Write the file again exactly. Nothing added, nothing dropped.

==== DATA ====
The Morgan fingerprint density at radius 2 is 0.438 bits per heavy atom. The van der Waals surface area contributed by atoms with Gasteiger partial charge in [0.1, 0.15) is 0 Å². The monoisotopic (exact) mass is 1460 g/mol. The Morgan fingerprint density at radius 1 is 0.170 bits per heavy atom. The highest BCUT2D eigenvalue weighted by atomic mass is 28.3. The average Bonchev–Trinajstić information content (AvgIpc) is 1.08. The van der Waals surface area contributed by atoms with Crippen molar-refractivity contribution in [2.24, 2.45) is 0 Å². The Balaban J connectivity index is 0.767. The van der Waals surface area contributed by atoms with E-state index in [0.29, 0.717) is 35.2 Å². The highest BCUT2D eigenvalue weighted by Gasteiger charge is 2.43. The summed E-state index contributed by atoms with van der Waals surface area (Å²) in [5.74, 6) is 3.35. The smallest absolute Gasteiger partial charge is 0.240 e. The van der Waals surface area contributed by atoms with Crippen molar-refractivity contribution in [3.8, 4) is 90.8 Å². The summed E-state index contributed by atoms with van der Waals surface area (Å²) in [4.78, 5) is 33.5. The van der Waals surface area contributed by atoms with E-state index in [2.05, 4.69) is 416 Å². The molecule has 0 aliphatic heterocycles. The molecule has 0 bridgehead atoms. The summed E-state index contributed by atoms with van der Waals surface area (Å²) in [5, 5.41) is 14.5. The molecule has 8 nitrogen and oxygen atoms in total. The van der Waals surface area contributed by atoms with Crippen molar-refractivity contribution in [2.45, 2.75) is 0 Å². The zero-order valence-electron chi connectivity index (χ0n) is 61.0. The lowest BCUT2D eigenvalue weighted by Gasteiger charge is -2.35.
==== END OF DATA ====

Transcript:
The Morgan fingerprint density at radius 2 is 0.438 bits per heavy atom. The van der Waals surface area contributed by atoms with Gasteiger partial charge in [0.1, 0.15) is 0 Å². The monoisotopic (exact) mass is 1460 g/mol. The Morgan fingerprint density at radius 1 is 0.170 bits per heavy atom. The highest BCUT2D eigenvalue weighted by atomic mass is 28.3. The average Bonchev–Trinajstić information content (AvgIpc) is 1.08. The van der Waals surface area contributed by atoms with Crippen molar-refractivity contribution in [2.24, 2.45) is 0 Å². The Balaban J connectivity index is 0.767. The van der Waals surface area contributed by atoms with E-state index in [0.29, 0.717) is 35.2 Å². The highest BCUT2D eigenvalue weighted by Gasteiger charge is 2.43. The summed E-state index contributed by atoms with van der Waals surface area (Å²) in [5.74, 6) is 3.35. The smallest absolute Gasteiger partial charge is 0.240 e. The van der Waals surface area contributed by atoms with Crippen molar-refractivity contribution in [3.8, 4) is 90.8 Å². The summed E-state index contributed by atoms with van der Waals surface area (Å²) in [4.78, 5) is 33.5. The van der Waals surface area contributed by atoms with E-state index in [2.05, 4.69) is 416 Å². The molecule has 0 aliphatic heterocycles. The molecule has 0 bridgehead atoms. The summed E-state index contributed by atoms with van der Waals surface area (Å²) in [5, 5.41) is 14.5. The molecule has 8 nitrogen and oxygen atoms in total. The van der Waals surface area contributed by atoms with Crippen molar-refractivity contribution in [2.45, 2.75) is 0 Å². The zero-order valence-electron chi connectivity index (χ0n) is 61.0. The lowest BCUT2D eigenvalue weighted by Gasteiger charge is -2.35.